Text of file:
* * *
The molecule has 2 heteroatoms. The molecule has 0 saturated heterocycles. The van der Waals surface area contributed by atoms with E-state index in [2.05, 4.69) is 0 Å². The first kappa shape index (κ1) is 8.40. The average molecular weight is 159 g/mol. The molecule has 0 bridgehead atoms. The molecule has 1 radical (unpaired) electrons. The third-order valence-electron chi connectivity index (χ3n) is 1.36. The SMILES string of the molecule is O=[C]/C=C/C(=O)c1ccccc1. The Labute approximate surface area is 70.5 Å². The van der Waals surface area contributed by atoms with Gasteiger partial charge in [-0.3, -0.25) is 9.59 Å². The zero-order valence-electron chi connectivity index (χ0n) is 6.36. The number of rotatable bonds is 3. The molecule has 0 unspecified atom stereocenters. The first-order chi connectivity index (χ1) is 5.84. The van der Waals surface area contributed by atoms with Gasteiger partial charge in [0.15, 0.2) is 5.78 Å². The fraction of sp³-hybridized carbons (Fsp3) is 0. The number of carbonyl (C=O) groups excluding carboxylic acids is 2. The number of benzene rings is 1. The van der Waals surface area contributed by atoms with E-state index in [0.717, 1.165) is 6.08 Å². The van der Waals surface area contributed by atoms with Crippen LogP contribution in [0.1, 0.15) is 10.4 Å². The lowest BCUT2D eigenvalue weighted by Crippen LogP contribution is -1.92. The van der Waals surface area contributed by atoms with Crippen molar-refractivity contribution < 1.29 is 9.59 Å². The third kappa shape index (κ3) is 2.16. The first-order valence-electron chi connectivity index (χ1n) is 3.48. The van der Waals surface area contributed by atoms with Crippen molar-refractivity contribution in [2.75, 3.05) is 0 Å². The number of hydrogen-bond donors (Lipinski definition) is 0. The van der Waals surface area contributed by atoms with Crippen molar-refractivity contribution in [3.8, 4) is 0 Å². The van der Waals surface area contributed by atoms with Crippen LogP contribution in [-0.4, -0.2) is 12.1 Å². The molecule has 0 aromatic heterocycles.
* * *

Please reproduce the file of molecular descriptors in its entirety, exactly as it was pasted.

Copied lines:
The molecule has 2 heteroatoms. The molecule has 0 saturated heterocycles. The van der Waals surface area contributed by atoms with E-state index in [2.05, 4.69) is 0 Å². The first kappa shape index (κ1) is 8.40. The average molecular weight is 159 g/mol. The molecule has 0 bridgehead atoms. The molecule has 1 radical (unpaired) electrons. The third-order valence-electron chi connectivity index (χ3n) is 1.36. The SMILES string of the molecule is O=[C]/C=C/C(=O)c1ccccc1. The Labute approximate surface area is 70.5 Å². The van der Waals surface area contributed by atoms with Gasteiger partial charge in [-0.3, -0.25) is 9.59 Å². The zero-order valence-electron chi connectivity index (χ0n) is 6.36. The number of rotatable bonds is 3. The molecule has 0 unspecified atom stereocenters. The first-order chi connectivity index (χ1) is 5.84. The van der Waals surface area contributed by atoms with Gasteiger partial charge in [0.15, 0.2) is 5.78 Å². The fraction of sp³-hybridized carbons (Fsp3) is 0. The number of carbonyl (C=O) groups excluding carboxylic acids is 2. The number of benzene rings is 1. The van der Waals surface area contributed by atoms with E-state index in [0.717, 1.165) is 6.08 Å². The van der Waals surface area contributed by atoms with Crippen LogP contribution in [0.1, 0.15) is 10.4 Å². The lowest BCUT2D eigenvalue weighted by Crippen LogP contribution is -1.92. The van der Waals surface area contributed by atoms with Crippen molar-refractivity contribution < 1.29 is 9.59 Å². The third kappa shape index (κ3) is 2.16. The first-order valence-electron chi connectivity index (χ1n) is 3.48. The van der Waals surface area contributed by atoms with Crippen molar-refractivity contribution in [2.75, 3.05) is 0 Å². The number of hydrogen-bond donors (Lipinski definition) is 0. The van der Waals surface area contributed by atoms with Crippen molar-refractivity contribution in [3.8, 4) is 0 Å². The van der Waals surface area contributed by atoms with Crippen LogP contribution in [-0.4, -0.2) is 12.1 Å². The molecule has 0 aromatic heterocycles.